Brevin Pritzl was born and raised here in Wisconsin. Playing basketball at De Pere High School — just outside of Green Bay, Wisconsin — Pritzl led the Red Birds to four conference championships in four seasons.

Pritzl also solidified himself in the school record books as a prolific scorer, with 1,720 points over his career, helping the Red Birds earn 84 wins in the same period, an average of 21 wins a year.

Pritzl has gone on to be an impactful yet under-the-radar bench player for the Badgers over the past four years. As a redshirt junior this season, Pritzl has averaged 5.1 points per game to go along with 2.3 rebounds per game. Pritzl has also shot 45.4 percent from beyond the arc, leading the team in three-point percentage.

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While most University of Wisconsin basketball fans know exactly who the sharpshooting junior is, many fans outside of Wisconsin have never even heard his name.

“Playing steady and solid is all you can ask for,” Pritzl said in reference to how he contributes to the team.

Pritzl has only scored 149 points this entire season, but 90 of those have come from behind the three-point line.

Pritzl has also stayed under-the-radar by consistently coming off the bench, with just 21 starts in his career, all of which came last season with a young Badgers squad riddled by injuries.

Pritzl’s shooting abilities have also helped to open up the floor for the rest of Wisconsin’s roster.

Clutch is a very prevalent word to describe Pritzl. He doesn’t always post the big stat lines, but it seems as if every time Wisconsin finds themselves in a mid-game run, Pritzl gets his hands on the ball somehow.

“It’s just me staying ready and being shot-ready at every moment. Knowing where the shot is going to come from or how you’re going to get to them, it’s just staying ready,” Pritzl said.

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In the Badgers’ loss to Indiana last Tuesday, Pritzl was second on the team with a +11 rating, second only to Kobe King at +19. This shows that Wisconsin was, in general, more successful with Pritzl on the floor, including during their comeback in the middle of the second half.

Pritzl also serves as a fairly good indicator as to whether the Badgers will win or not.

In games Wisconsin has won this season, Pritzl is averaging 6.3 points, shooting 51.3 percent, including 47.1 percent from three and also pulling down nearly three rebounds per game.

On the contrary, Pritzl is averaging just 2.5 points, 1.2 rebounds, and shooting 41.2 percent in games lost by the Badgers. These stats are fairly telling of Pritzl’s impact on a game, even if it is a small one.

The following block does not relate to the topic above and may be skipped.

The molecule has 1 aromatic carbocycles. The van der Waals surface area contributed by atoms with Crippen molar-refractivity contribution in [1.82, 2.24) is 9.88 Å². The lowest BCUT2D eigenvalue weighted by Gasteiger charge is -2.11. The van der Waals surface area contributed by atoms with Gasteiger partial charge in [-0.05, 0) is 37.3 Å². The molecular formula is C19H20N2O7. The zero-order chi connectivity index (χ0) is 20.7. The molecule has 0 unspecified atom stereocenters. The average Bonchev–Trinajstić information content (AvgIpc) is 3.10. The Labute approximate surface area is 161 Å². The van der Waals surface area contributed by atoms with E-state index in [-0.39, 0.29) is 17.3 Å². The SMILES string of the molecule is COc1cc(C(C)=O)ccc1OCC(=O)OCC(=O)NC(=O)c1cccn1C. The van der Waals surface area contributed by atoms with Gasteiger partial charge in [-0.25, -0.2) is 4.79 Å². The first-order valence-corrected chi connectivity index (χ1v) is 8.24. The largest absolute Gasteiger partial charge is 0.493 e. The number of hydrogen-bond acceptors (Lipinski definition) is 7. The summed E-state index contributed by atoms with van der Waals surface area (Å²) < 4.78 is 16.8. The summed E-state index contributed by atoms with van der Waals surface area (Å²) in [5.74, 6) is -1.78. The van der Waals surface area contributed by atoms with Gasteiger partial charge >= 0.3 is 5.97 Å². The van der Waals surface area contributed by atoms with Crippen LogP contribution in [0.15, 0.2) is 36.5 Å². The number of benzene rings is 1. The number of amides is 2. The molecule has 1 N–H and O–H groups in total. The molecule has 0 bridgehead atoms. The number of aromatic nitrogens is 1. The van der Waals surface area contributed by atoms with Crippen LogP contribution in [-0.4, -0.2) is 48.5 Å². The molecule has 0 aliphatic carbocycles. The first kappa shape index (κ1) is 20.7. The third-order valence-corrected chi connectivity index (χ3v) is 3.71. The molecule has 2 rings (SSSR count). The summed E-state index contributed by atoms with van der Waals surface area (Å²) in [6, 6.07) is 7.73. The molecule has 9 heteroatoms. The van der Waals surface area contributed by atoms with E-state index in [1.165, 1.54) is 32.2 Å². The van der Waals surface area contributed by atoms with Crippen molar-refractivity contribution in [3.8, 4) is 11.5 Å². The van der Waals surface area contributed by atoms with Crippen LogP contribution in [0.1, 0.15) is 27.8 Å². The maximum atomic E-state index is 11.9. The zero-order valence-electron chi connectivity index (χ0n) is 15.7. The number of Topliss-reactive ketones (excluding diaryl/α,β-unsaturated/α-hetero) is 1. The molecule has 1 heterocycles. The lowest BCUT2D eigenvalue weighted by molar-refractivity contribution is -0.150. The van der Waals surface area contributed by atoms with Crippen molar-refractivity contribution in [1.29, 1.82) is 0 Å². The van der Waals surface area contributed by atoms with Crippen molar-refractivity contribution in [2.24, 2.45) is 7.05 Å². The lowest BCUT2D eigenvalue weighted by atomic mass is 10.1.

While it is clear that Pritzl, who has shot 14-for-19 — 73.7 percent — from three in his past ten games, is a great shooter, his greatest weapon may be his ability to get involved in anything that is happening on the floor.

This includes being sixth on the team in rebounds, assists and getting to the free throw line. Pritzl is also fifth in generating steals. All of these stats lead the bench players for the Badgers, showing his efficiency when he is on the floor and how he truly represents the title of the sixth man on this Wisconsin team.

Pritzl talked about being the sixth man on the team and how important it is to provide depth to the Badger offense.

“It’s really important. If you can have people come off the bench and perform for extended periods of time it allows starters to get some rest so they can perform at their best ability,” Pritzl said.

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One such example of this is from the Badgers’ game against Michigan State at the Kohl Center earlier in mid-February. With the game tied about halfway through the first half, Pritzl drew a flagrant foul from Michigan State’s Matt McQuaid.

Pritzl proceeded to sink both free throws and in the ensuing possession, drained a corner three to complete a five-point possession individually and give the Badgers a five-point lead. Pritzl finished that game with seven points, two rebounds and a block.

Three other games from this season stand out as Pritzl-esque, including Houston Baptist in mid-November, Illinois in mid-February, and the Badgers’ most recent game against Penn State.

In the Badgers’ blowout win against Houston Baptist, Pritzl provided value all across the board, shooting a lights out 5-for-5, including 3-for-3 from three-point land, finishing with 17 points. He also added three rebounds, an assist and a steal.

During the Illinois game, some of Wisconsin’s top offensive and defensive producers struggled to find their stroke. While Ethan Happ and Trice combined for a total of 13 point — a value both have surpassed alone multiple times this season — Pritzl’s play was able to make up for these losses by way of a six point and game-leading ten rebound game.

In Wisconsin’s most recent game against Penn State Saturday, Pritzl tied his season-high for points by pouring in 17 points on 5-for-5 shooting, including 4-for-4 from three. He also added two rebounds and hit a free throw late to put the game away.

The overall lesson that can be learned here is that Pritzl, while not the most flashy player, may be one of the most valuable bench pieces for Wisconsin.

Without Pritzl, the Badgers may not find themselves primed to go into the NCAA Tournament as a potential 4 or 5 seed in March.

While Head Coach Greg Gard’s use of Pritzl may come into question at times, there’s no question that Pritzl is a player that any team headed into March Madness would want to add as valuable depth.